With so many empty generalizations floating through the pages, the book seems full of suggestions that are self-evident (It’s a good idea for a company to deliver what it promises? Really?). But it would be unfair to expect too much insight from Conversational Capital. It’s a business book, and like most other books of the genus, it’s edited so that it insults the reader’s intelligence at virtually every turn and restates its same meager points over and over again as if sheer repetition will amplify their significance and make them somehow more true. The big idea that animates Conversational Capital—that it’s great for companies when they make products that consumers like to talk about—is not exactly on par with the discovery of fire or the wheel (or even Dianetics), but nonetheless the authors spin it out into 21 chapters of oily marketing-guru claptrap replete with unnecessary sidebars and patronizing discussion questions.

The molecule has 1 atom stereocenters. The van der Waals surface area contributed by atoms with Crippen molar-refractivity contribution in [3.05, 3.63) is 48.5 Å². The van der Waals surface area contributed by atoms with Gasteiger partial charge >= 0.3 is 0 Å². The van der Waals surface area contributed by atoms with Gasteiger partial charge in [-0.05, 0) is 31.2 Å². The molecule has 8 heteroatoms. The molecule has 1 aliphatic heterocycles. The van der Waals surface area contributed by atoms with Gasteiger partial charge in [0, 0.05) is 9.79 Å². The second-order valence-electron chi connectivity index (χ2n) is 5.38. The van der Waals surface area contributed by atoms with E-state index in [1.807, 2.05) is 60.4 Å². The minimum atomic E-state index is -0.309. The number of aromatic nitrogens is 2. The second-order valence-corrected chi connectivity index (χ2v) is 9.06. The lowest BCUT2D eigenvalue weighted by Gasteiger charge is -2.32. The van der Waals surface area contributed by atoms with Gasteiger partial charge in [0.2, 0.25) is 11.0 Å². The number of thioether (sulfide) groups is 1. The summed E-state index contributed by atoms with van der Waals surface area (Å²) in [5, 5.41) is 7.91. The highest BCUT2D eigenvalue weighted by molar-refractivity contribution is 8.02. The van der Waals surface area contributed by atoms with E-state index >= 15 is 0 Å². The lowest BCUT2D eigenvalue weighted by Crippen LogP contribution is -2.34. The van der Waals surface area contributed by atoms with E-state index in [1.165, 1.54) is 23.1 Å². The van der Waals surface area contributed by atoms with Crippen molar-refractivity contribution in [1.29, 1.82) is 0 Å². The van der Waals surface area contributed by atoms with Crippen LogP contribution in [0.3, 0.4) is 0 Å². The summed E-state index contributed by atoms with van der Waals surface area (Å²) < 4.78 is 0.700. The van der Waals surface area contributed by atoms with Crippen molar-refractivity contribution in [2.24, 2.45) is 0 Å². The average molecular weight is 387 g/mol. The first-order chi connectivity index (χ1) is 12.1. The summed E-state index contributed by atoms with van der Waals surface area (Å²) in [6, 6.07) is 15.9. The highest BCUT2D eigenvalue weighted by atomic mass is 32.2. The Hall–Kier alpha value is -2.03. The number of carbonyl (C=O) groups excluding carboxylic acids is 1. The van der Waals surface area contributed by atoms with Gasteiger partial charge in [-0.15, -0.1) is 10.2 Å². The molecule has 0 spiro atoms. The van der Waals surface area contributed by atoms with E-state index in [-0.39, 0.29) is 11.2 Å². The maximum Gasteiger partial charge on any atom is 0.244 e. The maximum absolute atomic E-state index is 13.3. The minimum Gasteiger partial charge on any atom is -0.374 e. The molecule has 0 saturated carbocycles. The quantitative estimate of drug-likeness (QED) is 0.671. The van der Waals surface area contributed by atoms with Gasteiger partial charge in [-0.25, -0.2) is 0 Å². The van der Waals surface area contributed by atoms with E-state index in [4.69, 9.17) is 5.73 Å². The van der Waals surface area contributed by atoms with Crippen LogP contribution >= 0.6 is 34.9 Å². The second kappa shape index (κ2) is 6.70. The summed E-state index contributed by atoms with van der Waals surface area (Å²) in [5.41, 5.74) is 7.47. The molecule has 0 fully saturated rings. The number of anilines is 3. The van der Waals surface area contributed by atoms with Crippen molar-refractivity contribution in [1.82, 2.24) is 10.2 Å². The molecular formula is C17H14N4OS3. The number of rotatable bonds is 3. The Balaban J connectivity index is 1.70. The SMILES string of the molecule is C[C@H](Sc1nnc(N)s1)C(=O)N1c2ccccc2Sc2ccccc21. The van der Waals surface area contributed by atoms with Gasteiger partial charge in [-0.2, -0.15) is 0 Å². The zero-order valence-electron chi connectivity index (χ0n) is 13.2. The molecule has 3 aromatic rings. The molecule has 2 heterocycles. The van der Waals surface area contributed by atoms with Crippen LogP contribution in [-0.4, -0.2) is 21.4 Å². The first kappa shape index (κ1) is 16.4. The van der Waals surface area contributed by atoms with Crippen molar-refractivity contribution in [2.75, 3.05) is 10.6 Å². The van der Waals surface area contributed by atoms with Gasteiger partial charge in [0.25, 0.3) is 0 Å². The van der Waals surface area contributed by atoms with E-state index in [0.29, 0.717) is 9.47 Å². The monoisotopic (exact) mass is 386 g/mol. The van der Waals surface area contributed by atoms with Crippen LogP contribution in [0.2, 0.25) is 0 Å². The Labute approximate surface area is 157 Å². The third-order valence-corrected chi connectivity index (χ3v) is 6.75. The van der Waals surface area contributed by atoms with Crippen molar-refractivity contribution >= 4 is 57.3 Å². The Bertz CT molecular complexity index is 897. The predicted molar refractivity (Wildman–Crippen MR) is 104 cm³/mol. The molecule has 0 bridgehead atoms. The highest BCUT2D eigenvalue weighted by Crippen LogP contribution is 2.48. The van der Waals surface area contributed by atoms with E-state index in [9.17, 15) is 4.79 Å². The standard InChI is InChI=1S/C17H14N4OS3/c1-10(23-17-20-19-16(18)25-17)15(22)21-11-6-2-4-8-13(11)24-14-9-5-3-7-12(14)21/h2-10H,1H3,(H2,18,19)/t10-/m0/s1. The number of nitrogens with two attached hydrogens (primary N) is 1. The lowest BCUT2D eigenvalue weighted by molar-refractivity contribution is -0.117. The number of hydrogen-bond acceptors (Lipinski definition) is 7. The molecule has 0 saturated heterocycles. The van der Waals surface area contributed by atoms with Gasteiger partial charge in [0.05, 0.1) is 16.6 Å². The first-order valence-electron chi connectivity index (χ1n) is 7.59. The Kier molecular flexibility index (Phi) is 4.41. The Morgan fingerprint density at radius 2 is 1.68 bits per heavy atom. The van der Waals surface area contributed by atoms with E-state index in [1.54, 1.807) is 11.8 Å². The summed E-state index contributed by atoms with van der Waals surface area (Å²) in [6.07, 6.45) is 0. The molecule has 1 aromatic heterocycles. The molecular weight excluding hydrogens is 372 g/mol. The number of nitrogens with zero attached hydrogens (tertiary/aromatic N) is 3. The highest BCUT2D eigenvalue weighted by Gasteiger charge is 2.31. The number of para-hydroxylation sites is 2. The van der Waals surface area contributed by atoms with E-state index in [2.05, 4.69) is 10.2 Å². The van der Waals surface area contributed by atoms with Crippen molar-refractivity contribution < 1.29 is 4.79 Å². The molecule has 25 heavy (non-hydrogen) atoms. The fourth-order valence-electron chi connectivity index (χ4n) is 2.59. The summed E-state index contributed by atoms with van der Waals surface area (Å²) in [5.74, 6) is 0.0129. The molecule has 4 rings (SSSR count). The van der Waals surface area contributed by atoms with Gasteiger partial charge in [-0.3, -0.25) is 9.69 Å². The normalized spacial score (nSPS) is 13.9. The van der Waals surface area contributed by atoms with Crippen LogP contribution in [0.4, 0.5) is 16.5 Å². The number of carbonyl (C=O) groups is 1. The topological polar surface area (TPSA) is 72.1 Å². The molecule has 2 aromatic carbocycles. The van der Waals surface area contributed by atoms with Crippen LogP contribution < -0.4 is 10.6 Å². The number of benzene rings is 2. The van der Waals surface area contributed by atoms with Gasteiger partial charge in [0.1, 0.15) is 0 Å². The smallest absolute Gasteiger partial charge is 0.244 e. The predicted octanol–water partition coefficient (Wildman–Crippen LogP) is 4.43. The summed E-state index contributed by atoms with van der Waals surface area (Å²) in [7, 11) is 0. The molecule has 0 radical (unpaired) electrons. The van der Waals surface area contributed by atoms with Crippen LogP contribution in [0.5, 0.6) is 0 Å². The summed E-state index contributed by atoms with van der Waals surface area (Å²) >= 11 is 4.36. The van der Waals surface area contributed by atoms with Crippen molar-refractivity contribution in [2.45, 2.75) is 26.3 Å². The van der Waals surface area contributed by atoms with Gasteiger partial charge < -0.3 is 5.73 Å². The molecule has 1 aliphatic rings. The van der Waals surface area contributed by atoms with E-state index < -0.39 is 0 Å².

Much of this material is redundant and it all ultimately has the effect of leaving readers too numbed and too tired to remind themselves yet again of the shallowness of the case the authors are making over and over. Particularly annoying is the book’s tactic of boldfacing perfectly mundane terms like mass-marketing and exclusivity and encouraging readers to go online for definitions. This is part of a general ploy to make the book enact the techniques it recommends, underscoring a conceptual problem with the authors’ thesis that they seem content to gloss over, namely that contrived efforts to generate consumer participation are often more irritating than involving.